KABUL, Afghanistan, Sept. 6 (UPI) -- Indian author Sushmita Banerjee, 49, widely known for her account of escape from the Taliban, was shot and killed outside her home in Afghanistan, police said.
Banerjee's body was riddled with more than 20 bullets, allegedly by Taliban gunmen who attacked her Thursday in Paktika province, Britain's Daily Telegraph reported, quoting local police. Some of her hair had been torn from her head, a police official said.
Banerjee, a Calcutta resident who had moved to Afghanistan in 1989 after marrying an Afghan businessman, had recently returned to be with her husband.
The Hindustan Times quoted police as saying Taliban gunmen arrived at her home in the provincial capital Sharana, tied up her husband and other family members, took Banerjee out and gunned her down. A senior police official was quoted as saying Banerjee, also known as Sayed Kamala, had been working as a health worker in the province.
In her 1995 memoir, "A Kabuliwala's Bengali Wife," Banerjee described her 1994 escape from the Taliban and the book was made into an Indian movie in 2003. She had met her husband in Calcutta and, prior to her escape, she had been running a health clinic, which the Taliban had ordered her to close.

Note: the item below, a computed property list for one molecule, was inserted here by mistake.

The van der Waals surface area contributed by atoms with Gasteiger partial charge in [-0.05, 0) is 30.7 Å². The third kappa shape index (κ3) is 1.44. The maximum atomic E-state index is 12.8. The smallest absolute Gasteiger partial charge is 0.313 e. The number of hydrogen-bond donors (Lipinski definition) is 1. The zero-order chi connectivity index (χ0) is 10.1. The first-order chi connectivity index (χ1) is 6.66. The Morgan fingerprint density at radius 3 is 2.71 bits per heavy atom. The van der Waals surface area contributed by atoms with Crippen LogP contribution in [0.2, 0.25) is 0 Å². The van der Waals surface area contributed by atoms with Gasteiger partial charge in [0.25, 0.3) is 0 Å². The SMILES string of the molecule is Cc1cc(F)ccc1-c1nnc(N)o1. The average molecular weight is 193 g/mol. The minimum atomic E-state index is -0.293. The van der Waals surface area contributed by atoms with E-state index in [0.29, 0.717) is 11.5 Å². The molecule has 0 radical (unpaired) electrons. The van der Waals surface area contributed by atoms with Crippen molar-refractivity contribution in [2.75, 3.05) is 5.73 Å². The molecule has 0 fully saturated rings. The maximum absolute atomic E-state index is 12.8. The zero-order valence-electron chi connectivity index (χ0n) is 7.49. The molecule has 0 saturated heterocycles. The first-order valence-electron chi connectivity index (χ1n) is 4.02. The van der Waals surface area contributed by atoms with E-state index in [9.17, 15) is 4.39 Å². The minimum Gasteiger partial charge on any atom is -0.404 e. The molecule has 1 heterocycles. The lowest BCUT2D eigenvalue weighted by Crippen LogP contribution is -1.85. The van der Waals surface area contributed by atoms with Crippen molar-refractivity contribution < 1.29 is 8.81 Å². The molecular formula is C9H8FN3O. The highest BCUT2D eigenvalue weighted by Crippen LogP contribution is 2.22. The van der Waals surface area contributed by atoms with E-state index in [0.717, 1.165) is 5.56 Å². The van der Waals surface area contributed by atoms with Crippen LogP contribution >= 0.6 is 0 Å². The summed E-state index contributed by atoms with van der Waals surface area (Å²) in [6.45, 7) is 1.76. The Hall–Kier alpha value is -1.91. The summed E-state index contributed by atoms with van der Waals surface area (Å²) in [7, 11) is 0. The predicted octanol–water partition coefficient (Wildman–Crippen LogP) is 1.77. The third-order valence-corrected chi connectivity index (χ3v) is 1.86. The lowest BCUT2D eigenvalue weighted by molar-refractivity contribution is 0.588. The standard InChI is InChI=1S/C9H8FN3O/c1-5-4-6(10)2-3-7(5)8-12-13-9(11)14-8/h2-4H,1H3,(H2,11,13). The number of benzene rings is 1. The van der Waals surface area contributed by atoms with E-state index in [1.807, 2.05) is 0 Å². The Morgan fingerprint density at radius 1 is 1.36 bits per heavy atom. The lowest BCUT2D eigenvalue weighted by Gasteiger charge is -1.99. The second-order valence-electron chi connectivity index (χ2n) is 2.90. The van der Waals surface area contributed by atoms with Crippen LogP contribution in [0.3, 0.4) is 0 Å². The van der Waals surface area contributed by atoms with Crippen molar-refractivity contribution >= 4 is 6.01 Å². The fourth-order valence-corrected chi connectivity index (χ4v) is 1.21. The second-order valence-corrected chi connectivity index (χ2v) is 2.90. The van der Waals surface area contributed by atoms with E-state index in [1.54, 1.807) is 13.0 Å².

The Telegraph said Banerjee's killing is the latest in a series of attacks on prominent women in Afghanistan, including high-profile politicians and police officers, some of whom had been similarly murdered.
In her book, Banerjee had noted life in Afghanistan was tolerable in the beginning but after a Taliban crackdown in 2003, she was not allowed to operate the clinic.
"Her body was dumped at a madrassa with some of her hair ripped out," Paktika police chief was quoted as saying. "It seems the killers were angry with the book and the film."
The New York Times said Banerjee's death came 18 years after the Taliban sentenced her to death for refusing to wear a burqa in public.
In India, she was still known by her Hindu name of Sushmita Banerjee.
In her book, she had described her marriage to Jaanbaz Khan, an Afghan Muslim, over the objections of her Hindu parents.
The Times said after the Taliban regime was overthrown, she traveled between Afghanistan and India. An Afghan resident was quoted as saying he had heard from close family members that the Taliban had been looking for her.
The Times said both local and national Taliban spokesmen denied responsibility for her death, saying they do not execute people without a trial and blamed enemy propaganda.
No other group had claimed responsibility for the attack on Banerjee, CNN reported.